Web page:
Support for Kaja Kallas as prime minister has fallen to its lowest point of the year so far, according to a recent survey. Former Center Party leader Jüri Ratas polled ahead of her in the same survey, while the leaders of the other two opposition parties placed third and fourth.
The research, conducted by pollsters Turu-uuringute AS on behalf of daily Eesti Päevaleht (EPL), follows a now three-week-long saga revolving around the prime minister's husband's business activities, more specifically those which have involved providing logistics to a related firm exporting items into the Russian Federation, and a substantial loan the prime minister provided her spouse.
Turu-uuringute finds support for Kallas as head of government has fallen by five percentage points to 20 percent between August and September.
Another polling firm, Norstat, also reports a fall in support for Kallas.
Turu-uuringute's results, EPL reports (link in Estonian), show the issue revolves around the person, and not the political party, since Reform's support according to the same company has remained stable at around the 23-percent mark; in June it even jumped to 26 percent – though this was before the current scandal broke in the media.
Kallas has in fact been overtaken by Jüri Ratas, who last weekend stepped down as leader of the opposition Center Party.
Ratas, who was prime minister 2016-2021, polled at 23 percent according to Turu-uuringute; the change in Center leadership was too recent to yet be reflected in the Turu-uuringute research.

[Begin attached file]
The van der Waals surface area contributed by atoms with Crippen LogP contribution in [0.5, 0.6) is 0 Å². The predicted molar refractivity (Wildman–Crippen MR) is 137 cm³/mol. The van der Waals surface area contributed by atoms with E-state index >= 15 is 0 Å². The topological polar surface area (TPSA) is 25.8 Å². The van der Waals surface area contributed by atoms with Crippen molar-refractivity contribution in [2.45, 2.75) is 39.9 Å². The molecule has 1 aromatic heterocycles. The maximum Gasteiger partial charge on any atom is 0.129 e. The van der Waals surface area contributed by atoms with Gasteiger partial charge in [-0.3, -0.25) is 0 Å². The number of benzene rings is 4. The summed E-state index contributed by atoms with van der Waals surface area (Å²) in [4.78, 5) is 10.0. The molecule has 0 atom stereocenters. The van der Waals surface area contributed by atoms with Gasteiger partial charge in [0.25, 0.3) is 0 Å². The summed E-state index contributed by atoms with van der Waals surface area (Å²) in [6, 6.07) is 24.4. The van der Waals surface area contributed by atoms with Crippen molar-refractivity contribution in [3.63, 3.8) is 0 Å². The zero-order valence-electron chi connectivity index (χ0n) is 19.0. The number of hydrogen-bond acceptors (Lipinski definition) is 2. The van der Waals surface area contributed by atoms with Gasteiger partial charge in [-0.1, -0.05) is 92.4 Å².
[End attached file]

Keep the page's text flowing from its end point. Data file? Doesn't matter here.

Another recently appointed party chief is Urmas Reinsalu, who replaced Helir-Valdor Seeder as Isamaa leader in June.
Isamaa is also in opposition.
Whereas in May to June, according to Turu-uuringute, Seeder polled at 4 percent, as of September, Reinsalu picked up 16 percent of support.
Isamaa itself has also seen a rise in support, from 8-9 percent in May to June, to 14 percent at present.
This puts the party well above the 5-percent threshold needed to win seats at any of Estonia's three categories of direct elections: Riigikogu, EU and local.
Isamaa had for many years often teetered on the brink of this threshold, according to pollsters.
Meanwhile leader of the opposition Conservative People's Party of Estonia (EKRE) Martin Helme placed fourth in the Turu-uuringute research, at 13 percent.
Meanwhile Norstat, commissioned by think-tank X, found a two percentage-point fall in the prime minister's rating in the two weeks between the end of the month and the present.
Respondents to Norstat's survey were posed the question: "Who would you prefer to see hold the office of Prime Minister," with the options being the current leaders of all six Riigikogu parties.
Kallas polled at 23.7 percent in a survey conducted by Norstat August 28-29, whereas the latest survey puts her rating at 21.6 percent.
Martin Helme placed second in the ranking of preference for which party leader respondents would like to see as prime minister, on 18 percent.
Urmas Reinsalu, a former foreign minister, was not far behind, at 16.3 percent.
The Norstat survey also takes into account new Center leader Mihhail Kõlvart, who polled at 12.8 percent, ie. in fourth place.
Kõlvart is current mayor of Tallinn.
Lauri Läänemets, Minister of the Interior and leader of the coalition Social Democrats (SDE) came next on 4.4 percent, while Riigikogu speaker and Eesti 200 leader Lauri Hussar was the preferred choice as prime minister for 2 percent of respondents to the Norstat poll.
Additionally, around 25 percent of respondents were undecided on the question.
Norstat conducted its survey online on Wednesday, September 13, polling 1,000 Estonian citizens of voting age.
Editor: Mirjam Mäekivi, Andrew Whyte